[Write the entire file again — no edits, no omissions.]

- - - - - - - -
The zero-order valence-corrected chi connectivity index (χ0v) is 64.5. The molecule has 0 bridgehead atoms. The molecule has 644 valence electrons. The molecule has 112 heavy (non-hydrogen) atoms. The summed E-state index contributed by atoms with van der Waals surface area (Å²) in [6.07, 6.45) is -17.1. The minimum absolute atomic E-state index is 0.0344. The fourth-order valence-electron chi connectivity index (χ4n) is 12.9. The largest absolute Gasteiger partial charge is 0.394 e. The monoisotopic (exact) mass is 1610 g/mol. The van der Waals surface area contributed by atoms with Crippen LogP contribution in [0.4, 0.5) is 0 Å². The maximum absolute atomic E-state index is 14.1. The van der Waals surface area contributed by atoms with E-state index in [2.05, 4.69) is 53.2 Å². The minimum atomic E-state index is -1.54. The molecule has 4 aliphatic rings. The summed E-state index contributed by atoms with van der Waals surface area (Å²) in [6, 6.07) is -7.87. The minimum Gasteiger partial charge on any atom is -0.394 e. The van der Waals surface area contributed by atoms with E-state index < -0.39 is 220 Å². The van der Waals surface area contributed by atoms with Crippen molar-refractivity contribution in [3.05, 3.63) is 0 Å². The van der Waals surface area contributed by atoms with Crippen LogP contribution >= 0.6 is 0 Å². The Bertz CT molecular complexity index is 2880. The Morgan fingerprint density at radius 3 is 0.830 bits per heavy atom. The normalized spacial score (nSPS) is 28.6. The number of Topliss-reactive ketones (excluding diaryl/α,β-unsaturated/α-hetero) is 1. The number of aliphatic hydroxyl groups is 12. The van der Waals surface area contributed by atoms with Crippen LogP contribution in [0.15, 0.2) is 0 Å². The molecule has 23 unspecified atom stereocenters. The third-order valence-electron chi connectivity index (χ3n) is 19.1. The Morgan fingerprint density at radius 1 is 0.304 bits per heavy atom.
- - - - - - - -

The zero-order valence-corrected chi connectivity index (χ0v) is 64.5. The molecule has 0 bridgehead atoms. The molecule has 644 valence electrons. The molecule has 112 heavy (non-hydrogen) atoms. The summed E-state index contributed by atoms with van der Waals surface area (Å²) in [6.07, 6.45) is -17.1. The minimum absolute atomic E-state index is 0.0344. The fourth-order valence-electron chi connectivity index (χ4n) is 12.9. The largest absolute Gasteiger partial charge is 0.394 e. The monoisotopic (exact) mass is 1610 g/mol. The van der Waals surface area contributed by atoms with Crippen LogP contribution in [0.4, 0.5) is 0 Å². The maximum absolute atomic E-state index is 14.1. The van der Waals surface area contributed by atoms with E-state index in [2.05, 4.69) is 53.2 Å². The minimum atomic E-state index is -1.54. The molecule has 4 aliphatic rings. The summed E-state index contributed by atoms with van der Waals surface area (Å²) in [6, 6.07) is -7.87. The minimum Gasteiger partial charge on any atom is -0.394 e. The van der Waals surface area contributed by atoms with E-state index < -0.39 is 220 Å². The van der Waals surface area contributed by atoms with Crippen molar-refractivity contribution in [3.05, 3.63) is 0 Å². The van der Waals surface area contributed by atoms with Crippen LogP contribution >= 0.6 is 0 Å². The Bertz CT molecular complexity index is 2880. The Morgan fingerprint density at radius 3 is 0.830 bits per heavy atom. The normalized spacial score (nSPS) is 28.6. The number of Topliss-reactive ketones (excluding diaryl/α,β-unsaturated/α-hetero) is 1. The number of aliphatic hydroxyl groups is 12. The van der Waals surface area contributed by atoms with Crippen LogP contribution in [0.15, 0.2) is 0 Å². The molecule has 23 unspecified atom stereocenters. The third-order valence-electron chi connectivity index (χ3n) is 19.1. The Morgan fingerprint density at radius 1 is 0.304 bits per heavy atom.